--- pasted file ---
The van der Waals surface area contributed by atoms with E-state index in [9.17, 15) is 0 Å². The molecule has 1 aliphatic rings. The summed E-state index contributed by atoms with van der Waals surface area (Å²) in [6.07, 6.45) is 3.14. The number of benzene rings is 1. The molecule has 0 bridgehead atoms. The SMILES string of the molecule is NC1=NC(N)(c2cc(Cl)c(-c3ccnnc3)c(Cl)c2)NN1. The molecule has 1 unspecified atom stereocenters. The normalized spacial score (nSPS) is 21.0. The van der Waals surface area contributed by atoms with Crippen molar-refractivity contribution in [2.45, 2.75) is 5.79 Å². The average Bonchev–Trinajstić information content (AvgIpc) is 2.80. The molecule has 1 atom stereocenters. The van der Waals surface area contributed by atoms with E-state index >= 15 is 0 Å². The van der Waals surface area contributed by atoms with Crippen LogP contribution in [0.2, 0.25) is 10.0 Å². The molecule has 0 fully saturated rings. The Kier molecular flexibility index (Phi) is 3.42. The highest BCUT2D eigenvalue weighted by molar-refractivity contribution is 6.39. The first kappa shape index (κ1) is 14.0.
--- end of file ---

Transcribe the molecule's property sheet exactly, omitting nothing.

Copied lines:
The van der Waals surface area contributed by atoms with E-state index in [9.17, 15) is 0 Å². The molecule has 1 aliphatic rings. The summed E-state index contributed by atoms with van der Waals surface area (Å²) in [6.07, 6.45) is 3.14. The number of benzene rings is 1. The molecule has 0 bridgehead atoms. The SMILES string of the molecule is NC1=NC(N)(c2cc(Cl)c(-c3ccnnc3)c(Cl)c2)NN1. The molecule has 1 unspecified atom stereocenters. The normalized spacial score (nSPS) is 21.0. The van der Waals surface area contributed by atoms with Crippen molar-refractivity contribution in [2.45, 2.75) is 5.79 Å². The average Bonchev–Trinajstić information content (AvgIpc) is 2.80. The molecule has 1 atom stereocenters. The van der Waals surface area contributed by atoms with E-state index >= 15 is 0 Å². The van der Waals surface area contributed by atoms with Crippen LogP contribution in [0.2, 0.25) is 10.0 Å². The molecule has 0 fully saturated rings. The Kier molecular flexibility index (Phi) is 3.42. The highest BCUT2D eigenvalue weighted by molar-refractivity contribution is 6.39. The first kappa shape index (κ1) is 14.0.